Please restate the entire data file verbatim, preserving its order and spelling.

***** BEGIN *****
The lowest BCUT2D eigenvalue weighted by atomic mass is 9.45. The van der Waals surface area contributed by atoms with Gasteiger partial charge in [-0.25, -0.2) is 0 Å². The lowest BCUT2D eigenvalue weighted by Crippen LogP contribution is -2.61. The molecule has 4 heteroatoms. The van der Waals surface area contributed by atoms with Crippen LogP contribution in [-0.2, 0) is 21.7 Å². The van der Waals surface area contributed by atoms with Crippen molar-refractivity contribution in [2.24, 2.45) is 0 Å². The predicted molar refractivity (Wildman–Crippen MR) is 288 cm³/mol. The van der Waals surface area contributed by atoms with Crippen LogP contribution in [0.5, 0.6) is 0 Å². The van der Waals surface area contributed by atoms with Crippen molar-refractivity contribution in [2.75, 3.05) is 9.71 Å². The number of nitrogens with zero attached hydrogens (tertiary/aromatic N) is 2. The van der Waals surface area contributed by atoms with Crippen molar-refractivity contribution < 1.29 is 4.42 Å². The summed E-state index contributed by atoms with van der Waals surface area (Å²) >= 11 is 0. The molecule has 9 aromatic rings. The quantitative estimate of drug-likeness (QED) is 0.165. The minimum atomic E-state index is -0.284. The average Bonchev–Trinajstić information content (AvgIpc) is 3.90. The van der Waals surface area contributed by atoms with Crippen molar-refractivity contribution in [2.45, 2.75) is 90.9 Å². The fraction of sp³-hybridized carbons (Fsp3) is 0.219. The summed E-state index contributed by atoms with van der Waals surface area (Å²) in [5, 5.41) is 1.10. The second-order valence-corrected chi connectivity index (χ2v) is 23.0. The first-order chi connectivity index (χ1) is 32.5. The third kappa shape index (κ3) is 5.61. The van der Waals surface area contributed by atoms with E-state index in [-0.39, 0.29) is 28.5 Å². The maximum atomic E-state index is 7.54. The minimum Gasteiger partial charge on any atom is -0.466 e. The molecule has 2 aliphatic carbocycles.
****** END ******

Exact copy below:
The lowest BCUT2D eigenvalue weighted by atomic mass is 9.45. The van der Waals surface area contributed by atoms with Gasteiger partial charge in [-0.25, -0.2) is 0 Å². The lowest BCUT2D eigenvalue weighted by Crippen LogP contribution is -2.61. The molecule has 4 heteroatoms. The van der Waals surface area contributed by atoms with Crippen LogP contribution in [-0.2, 0) is 21.7 Å². The van der Waals surface area contributed by atoms with Crippen molar-refractivity contribution in [2.24, 2.45) is 0 Å². The predicted molar refractivity (Wildman–Crippen MR) is 288 cm³/mol. The van der Waals surface area contributed by atoms with Crippen LogP contribution in [0.5, 0.6) is 0 Å². The van der Waals surface area contributed by atoms with Crippen molar-refractivity contribution in [2.75, 3.05) is 9.71 Å². The number of nitrogens with zero attached hydrogens (tertiary/aromatic N) is 2. The van der Waals surface area contributed by atoms with Crippen molar-refractivity contribution < 1.29 is 4.42 Å². The summed E-state index contributed by atoms with van der Waals surface area (Å²) >= 11 is 0. The molecule has 9 aromatic rings. The quantitative estimate of drug-likeness (QED) is 0.165. The minimum atomic E-state index is -0.284. The average Bonchev–Trinajstić information content (AvgIpc) is 3.90. The van der Waals surface area contributed by atoms with Crippen molar-refractivity contribution in [2.45, 2.75) is 90.9 Å². The fraction of sp³-hybridized carbons (Fsp3) is 0.219. The summed E-state index contributed by atoms with van der Waals surface area (Å²) in [5, 5.41) is 1.10. The second-order valence-corrected chi connectivity index (χ2v) is 23.0. The first-order chi connectivity index (χ1) is 32.5. The third kappa shape index (κ3) is 5.61. The van der Waals surface area contributed by atoms with E-state index in [-0.39, 0.29) is 28.5 Å². The maximum atomic E-state index is 7.54. The minimum Gasteiger partial charge on any atom is -0.466 e. The molecule has 2 aliphatic carbocycles.